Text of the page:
State of New York: Election Laws September 9, 1842

 Since the law of the 5th April, 1842, and the law of the 6th September inst. together with such brief forms and instructions as time would permit, were put to press, in order that they might be distributed throughout the State in season, an application has been made to this office from a board of town officers (to wit, the Supervisors, Assessors and T own Clerk,) asking for a construction to the eighteenth section, of Tit. III, Art. 3, & 18 of the Act respecting elections, &c. passed April 5th, 1842. The doubt which has been suggested is, whether, in the case where a town is not divided into election districts, more than three inspectors can be appointed by the town board to hold the election?

As this no doubt may exist in other quarters, and as there is now no mode so eligible of giving advice to the boards of town officers on this subject as through the public press, it is deemed expedient to make this communication.

Every board of town officers must divide the town, if it contain more than five hundred electors, into election districts; and if it contain less than five hundred electors, they may, in their discretion, divide it into election districts. By the eighteenth section they are required to "assign at least three of their number to hold the election in each district;" and if there is not a sufficient number of the board for that purpose, "they shall assign one or more to each district, and shall select from among the Justices of the Peace, the Commissioners of Common Schools and the commissioners of Highways of such town, as many as shall be necessary, in addition to t hose previously assigned, to constitute at least three inspectors of election for each district.

The Supervisors, Assessors and Town Clerk (there being generally but three Assessors in each town) making five in number; and it is apparent that where a town is divided into only two election districts they cannot "assign at least three of their number to hold the election in each district." The most equal division will give but three to one district, and two to the other. If the town is not divided, shall the whole five be inspectors of elections, or only three of them? The words "at least three," in the eighteenth section, would seem to imply that more than three might be assigned in a case where a town is not divided; and without examining other parts of the law there could be very little, if any, doubt on the subject.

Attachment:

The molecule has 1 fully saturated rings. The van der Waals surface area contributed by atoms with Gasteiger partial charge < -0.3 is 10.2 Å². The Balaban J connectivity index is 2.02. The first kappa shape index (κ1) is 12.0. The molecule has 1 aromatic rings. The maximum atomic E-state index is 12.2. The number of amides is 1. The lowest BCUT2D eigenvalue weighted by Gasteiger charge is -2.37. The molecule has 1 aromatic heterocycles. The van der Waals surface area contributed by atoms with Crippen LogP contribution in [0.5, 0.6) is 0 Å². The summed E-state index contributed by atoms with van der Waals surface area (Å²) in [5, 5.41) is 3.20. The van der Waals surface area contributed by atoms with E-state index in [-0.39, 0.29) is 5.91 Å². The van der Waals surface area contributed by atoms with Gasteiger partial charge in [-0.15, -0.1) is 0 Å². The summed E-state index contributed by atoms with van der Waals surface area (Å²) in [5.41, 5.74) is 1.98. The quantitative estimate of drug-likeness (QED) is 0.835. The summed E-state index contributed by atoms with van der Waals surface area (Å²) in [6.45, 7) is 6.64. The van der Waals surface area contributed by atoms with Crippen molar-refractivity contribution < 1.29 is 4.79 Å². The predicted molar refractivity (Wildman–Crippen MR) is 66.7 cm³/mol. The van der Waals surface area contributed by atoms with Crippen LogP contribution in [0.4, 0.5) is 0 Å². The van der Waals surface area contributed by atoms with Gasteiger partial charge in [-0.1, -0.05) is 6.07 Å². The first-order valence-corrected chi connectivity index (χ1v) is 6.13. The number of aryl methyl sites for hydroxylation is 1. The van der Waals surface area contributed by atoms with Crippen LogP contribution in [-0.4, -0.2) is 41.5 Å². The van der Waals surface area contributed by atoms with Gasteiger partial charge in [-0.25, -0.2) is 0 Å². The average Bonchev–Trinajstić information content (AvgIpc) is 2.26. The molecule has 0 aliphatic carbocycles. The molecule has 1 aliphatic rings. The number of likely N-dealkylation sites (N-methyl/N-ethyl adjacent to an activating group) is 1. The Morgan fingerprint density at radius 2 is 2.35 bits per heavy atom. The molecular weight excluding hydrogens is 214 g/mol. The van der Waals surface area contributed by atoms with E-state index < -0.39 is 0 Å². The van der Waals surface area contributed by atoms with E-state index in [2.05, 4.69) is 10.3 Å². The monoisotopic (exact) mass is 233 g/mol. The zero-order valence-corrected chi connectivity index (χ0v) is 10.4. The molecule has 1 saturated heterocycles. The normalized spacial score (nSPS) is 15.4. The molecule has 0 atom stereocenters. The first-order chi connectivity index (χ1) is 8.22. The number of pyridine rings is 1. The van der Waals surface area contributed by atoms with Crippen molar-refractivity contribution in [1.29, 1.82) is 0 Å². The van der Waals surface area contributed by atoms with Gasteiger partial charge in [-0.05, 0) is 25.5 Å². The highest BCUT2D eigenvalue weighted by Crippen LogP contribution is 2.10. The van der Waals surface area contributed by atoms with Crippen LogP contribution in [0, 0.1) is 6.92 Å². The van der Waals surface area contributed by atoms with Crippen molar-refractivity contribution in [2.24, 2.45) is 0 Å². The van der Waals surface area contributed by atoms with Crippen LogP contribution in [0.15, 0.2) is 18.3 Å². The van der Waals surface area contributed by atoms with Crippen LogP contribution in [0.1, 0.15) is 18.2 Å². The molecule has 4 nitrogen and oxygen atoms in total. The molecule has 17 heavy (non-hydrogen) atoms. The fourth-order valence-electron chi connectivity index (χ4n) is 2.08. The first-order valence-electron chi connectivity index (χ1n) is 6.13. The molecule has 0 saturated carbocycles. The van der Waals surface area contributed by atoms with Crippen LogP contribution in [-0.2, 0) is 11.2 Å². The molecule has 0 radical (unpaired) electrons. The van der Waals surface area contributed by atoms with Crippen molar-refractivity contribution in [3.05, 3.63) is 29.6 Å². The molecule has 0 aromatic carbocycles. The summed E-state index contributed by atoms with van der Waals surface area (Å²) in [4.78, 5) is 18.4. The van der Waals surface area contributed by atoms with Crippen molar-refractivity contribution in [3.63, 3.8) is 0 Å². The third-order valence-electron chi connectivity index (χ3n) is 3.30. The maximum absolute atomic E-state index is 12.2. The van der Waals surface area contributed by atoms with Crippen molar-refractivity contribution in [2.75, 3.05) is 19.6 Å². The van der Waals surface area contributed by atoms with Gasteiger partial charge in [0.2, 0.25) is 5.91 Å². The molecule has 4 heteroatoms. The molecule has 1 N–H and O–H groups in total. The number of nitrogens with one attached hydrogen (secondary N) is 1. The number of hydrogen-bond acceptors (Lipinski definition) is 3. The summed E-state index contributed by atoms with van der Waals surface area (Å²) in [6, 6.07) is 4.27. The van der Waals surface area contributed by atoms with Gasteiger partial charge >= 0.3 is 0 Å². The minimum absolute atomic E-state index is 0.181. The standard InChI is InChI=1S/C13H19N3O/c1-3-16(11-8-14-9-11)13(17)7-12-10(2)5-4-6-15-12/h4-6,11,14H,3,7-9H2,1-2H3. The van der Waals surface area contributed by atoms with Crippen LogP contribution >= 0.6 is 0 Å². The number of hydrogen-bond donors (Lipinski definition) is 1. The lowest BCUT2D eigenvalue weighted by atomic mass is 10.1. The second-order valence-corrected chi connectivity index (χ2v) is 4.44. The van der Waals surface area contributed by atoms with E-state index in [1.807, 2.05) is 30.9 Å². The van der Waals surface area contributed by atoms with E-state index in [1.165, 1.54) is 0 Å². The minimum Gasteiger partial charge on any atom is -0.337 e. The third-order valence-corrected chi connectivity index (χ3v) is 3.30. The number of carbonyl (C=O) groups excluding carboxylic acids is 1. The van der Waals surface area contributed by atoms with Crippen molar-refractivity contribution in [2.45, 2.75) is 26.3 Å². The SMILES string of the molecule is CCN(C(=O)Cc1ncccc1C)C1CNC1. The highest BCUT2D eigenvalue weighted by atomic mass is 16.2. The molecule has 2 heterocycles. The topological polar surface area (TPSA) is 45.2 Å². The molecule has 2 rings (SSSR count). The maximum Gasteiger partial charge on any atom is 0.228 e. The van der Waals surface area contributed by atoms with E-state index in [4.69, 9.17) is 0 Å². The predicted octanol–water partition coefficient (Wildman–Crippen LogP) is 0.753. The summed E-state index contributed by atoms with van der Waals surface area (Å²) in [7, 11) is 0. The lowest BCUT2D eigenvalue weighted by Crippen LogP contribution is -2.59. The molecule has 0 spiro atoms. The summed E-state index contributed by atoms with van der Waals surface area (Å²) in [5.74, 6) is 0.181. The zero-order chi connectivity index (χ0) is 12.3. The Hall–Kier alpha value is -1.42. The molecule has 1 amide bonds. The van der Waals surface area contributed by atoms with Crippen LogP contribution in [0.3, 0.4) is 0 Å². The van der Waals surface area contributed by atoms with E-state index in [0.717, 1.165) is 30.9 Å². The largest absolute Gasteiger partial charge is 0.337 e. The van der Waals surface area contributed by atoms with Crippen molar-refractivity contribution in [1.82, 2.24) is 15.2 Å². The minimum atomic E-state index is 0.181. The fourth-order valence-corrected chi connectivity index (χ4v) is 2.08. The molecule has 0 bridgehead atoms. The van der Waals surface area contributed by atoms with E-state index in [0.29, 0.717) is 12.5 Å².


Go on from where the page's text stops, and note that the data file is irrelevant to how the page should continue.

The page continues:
But by the twenty-fourth section, where a town is not divided, "it shall constitute and be an election district in itself;" and all the provisions in relation to election districts are made applicable to it. The proceedings are to be the same where the town is kept entire, as they would have been in respect to each of its parts, had it been divided into two election districts.

But it is quite apparent from the twenty-first section that it was not the intention of the Legislature that there should be more than three inspectors of elections for each district.

After the present year, at the annual town meeting in every town, two inspectors of election for each election district in the town, are to be chosen by ballot; and a third inspector of election for each election district, is to be appointed by the presiding officers of the town meeting. No election district can have more than three inspectors of election after the present year; and it will give greater consistency to the law, to understand it to mean the same thing for 1842, that it clearly does for all succeeding years. It is therefore respectfully suggested, to each of the boards of town officers, that they should in all cases, appoint three and only three inspectors of election for each election district, whether the same is composed of the whole or only of a part of a town.

S. YOUNG, Secretary of State.

Website: The History
Article Name: State of New York: Election Laws September 9, 1842
Researcher/Transcriber Miriam Medina


Brooklyn Daily Eagle September 17, 1842
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